Case study: Citi – terms of endearment
A series of initiatives support Citi’s business clients in the quest to do business in real time. Alison Ebbage speaks to Citi treasury and trade solutions’ Ireti Samuel-Ogbu, EMEA head payments and receivables, and Magdalena Mielcarz, EMEA head of channel and enterprise services.
For Citi’s corporate clients, the move to a streamlined digital world has also brought about process automation and a move to real time and visibility within processing. The demand for this, and the technological capability to do so, has happily dovetailed with the move to Open Banking, which enables greater connectivity through API data flows.
Samuel-Ogbu comments: “In terms of changes of context, we are seeing a general shift from batch to real time as evidenced by APIs, real-time payments and the like. In turn, this is enabling customers to benefit from real time capabilities across the service spectrum, from real-time visibility to real-time payments and funding management.”
She explains that real-time payments systems, when combined with API technology, can enable secure data exchange in real time between the banks and its clients. Additionally, with the emergence of Swift global payment innovation (gpi), customers also receive real-time tracking of cross-border transactions.
Another key lever, she adds, is the Open Banking framework across Europe (with PSD2 and UK Open Banking) that will deliver new value add for corporates, both in terms of new payment solutions and enhanced multi-banking services via open APIs.
The potential opportunities afforded by Open Banking have received a lot of attention. Citi is one of the first banks to join the UK’s Open Banking directory as a payment initiation service provider (PISP) and now intends to leverage Open Banking to provide an aggregated collections service for its business clients, tapping the standardised open APIs of the country’s largest nine banks.
Samuel-Ogbu comments: “Open Banking is part of a wider shift in the global banking landscape to a real-time, hyper connected environment. We see Open Banking as a significant development in Europe and increasingly in other regions as regulators seek to drive competition and innovation in financial services. Open Banking in the UK is particularly attractive to us and to our clients, as it can enable collections with open APIs standardised and live across the Competition and Markets Authority nine (CMA9) banks.”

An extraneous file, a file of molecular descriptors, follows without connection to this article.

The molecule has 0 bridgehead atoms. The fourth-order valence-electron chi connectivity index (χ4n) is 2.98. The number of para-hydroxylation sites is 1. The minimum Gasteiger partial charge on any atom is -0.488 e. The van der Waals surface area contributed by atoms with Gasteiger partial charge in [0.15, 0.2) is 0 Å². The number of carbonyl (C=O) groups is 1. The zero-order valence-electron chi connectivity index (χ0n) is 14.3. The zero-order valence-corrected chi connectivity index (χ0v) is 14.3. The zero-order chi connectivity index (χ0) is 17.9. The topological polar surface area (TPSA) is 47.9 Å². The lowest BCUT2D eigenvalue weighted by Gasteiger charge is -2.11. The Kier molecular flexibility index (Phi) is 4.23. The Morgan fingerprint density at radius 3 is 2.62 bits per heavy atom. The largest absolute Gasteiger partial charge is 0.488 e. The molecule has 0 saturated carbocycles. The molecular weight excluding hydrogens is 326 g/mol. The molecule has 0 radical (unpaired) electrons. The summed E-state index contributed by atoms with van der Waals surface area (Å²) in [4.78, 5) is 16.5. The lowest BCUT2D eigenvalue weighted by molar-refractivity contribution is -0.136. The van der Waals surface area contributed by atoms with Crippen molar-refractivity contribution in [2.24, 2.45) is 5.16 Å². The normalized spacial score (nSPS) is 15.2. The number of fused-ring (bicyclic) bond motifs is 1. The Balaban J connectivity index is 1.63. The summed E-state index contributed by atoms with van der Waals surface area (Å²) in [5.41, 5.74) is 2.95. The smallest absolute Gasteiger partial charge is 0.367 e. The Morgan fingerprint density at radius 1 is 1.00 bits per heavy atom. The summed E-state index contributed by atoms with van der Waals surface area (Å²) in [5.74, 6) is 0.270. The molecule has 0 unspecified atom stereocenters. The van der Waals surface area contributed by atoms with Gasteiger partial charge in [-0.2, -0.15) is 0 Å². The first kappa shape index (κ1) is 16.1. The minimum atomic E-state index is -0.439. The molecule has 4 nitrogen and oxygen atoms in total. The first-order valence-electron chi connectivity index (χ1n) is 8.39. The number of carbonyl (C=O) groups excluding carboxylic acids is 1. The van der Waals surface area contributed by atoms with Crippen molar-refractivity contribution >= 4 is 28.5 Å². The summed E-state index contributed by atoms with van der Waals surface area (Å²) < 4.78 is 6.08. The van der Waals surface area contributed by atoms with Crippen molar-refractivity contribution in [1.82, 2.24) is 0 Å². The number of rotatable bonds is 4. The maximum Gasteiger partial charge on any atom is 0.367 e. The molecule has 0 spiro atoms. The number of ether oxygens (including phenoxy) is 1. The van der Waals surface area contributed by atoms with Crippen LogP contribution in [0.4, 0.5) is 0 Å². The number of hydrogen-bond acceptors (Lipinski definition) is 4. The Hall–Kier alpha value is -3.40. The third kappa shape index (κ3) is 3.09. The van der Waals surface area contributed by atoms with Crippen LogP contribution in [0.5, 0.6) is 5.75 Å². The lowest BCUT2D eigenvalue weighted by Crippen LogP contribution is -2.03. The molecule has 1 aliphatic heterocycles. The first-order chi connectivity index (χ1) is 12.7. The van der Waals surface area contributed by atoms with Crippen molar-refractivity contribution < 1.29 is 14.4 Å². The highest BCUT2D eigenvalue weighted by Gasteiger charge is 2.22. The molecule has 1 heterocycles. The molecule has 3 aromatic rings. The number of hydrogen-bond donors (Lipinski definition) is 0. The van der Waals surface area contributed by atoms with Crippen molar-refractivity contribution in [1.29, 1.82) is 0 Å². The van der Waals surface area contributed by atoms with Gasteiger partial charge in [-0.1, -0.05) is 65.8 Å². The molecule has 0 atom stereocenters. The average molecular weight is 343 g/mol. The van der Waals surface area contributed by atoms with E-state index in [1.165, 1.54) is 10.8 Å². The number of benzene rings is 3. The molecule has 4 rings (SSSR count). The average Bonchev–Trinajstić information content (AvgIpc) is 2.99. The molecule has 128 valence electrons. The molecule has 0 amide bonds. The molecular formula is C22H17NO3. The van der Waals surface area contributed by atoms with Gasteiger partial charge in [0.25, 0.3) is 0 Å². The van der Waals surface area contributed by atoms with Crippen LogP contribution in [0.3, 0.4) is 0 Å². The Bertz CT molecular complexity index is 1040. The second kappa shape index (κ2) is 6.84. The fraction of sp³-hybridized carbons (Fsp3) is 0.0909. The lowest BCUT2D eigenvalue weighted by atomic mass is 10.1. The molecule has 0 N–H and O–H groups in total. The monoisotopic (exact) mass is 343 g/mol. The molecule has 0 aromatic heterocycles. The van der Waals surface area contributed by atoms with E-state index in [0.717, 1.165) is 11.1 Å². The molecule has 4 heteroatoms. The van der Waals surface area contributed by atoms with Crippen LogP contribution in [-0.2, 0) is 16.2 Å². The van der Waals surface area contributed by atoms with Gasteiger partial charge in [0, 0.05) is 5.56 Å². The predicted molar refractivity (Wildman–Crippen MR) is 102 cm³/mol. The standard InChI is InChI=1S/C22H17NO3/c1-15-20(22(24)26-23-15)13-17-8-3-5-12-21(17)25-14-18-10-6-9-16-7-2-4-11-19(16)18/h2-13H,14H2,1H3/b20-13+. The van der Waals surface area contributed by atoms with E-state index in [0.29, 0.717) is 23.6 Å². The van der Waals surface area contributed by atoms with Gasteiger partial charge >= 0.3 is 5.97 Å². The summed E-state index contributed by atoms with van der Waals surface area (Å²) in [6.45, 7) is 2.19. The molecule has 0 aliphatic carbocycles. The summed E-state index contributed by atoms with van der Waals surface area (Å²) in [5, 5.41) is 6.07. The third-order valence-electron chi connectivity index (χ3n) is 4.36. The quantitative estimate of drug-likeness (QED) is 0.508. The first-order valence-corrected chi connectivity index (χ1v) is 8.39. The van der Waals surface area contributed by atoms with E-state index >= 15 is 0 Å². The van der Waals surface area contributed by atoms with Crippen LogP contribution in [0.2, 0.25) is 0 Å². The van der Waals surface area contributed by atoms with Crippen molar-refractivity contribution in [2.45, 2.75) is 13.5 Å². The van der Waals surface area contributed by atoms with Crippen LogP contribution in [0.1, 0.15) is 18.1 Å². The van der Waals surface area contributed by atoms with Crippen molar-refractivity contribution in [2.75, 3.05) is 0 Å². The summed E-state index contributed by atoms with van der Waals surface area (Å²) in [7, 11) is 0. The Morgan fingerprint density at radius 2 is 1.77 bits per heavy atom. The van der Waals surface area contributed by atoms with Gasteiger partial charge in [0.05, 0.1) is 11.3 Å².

She adds: “Citi’s vision is to enable global connectivity for our clients to avail themselves of Open Banking services – for real-time payments and collections – thereby insulating our clients from the complexity of bilateral connections to large number of bank APIs.”
Such simplicity is “particularly attractive” to clients, she notes.
To enable this, Citi has expanded its API solution through CitiConnect, which takes in real-time information on FX rates, account statements, direct debits, cut-off times, faster payments, and proof of payment.
Mielcarz comments: “CitiConnect is all about automation and integration. It moves the transaction origination from the bank site to the client’s own system or application. So our clients’ platforms (i.e. ERP or TMS systems, payment apps, etc) connect directly to Citi product processors, with no manual operations in between, meaning there is no need to input transactions individually. This helps in achieving a greater level of operational efficiency and speed.”
The platform started life with traditional batch-focused Electronic Data Interchange (EDI), subsequently onboarding SwiftNet FileAct connectivity solutions. Next came the standardisation of file-based interfaces around ISO 20022 XML. The latest step has been to employ API technology to bring client-bank integration to the next level.
“The type of clients using CitiConnect API has changed, with digital natives becoming the fastest adopters. Our clients like the instant payment capabilities, and the straight-through processing nature of the service that unlocks greater efficiency and speed,” Mielcarz observes.
“Traditional treasuries, meanwhile, continue to rely on batch processing via CitiConnect for transaction initiation and adopt CitiConnect API mainly for various information inquires and statements.”
The CitiConnect platform now accounts for almost 60% of all transactions initiated by clients and over 30 million API calls have been processed this year to date.
The best attribute of the platform is its real-time capability, she says. “API technology is, by its nature, best suited for on-demand services with real-time responses. This is how we see the future of banking connectivity – agile, dynamic and secure – yet open for industry players to build superior services for end-users.
“Emergence of real-time payment schemes around the world is a catalyst for faster adoption of APIs. The old-fashioned file-based EDI approach does not do justice to the modern real-time payments.”
The platform is also linked to a sandbox – the CitiConnect API Developer Portal. This is an online repository where customers access the latest documentation on Citi’s APIs in a sandbox environment where they can perform technology testing and validation. It can accelerate technical development and improve the quality of technology integration. The other benefit to the sandbox environment is that it can be used as a means to onboard.
Mielcarz explains: “Our sandbox, together with a broader developers’ portal is a modern way of delivering technical specifications to developers, with the ability not only to learn how various API services work, but to try them as well. “There is nothing that developers cherish more than the ability to instantly verify and debug a new piece of code…”
This is an excerpt. The full article is available in the November 2018 issue of the Banking Technology magazine.
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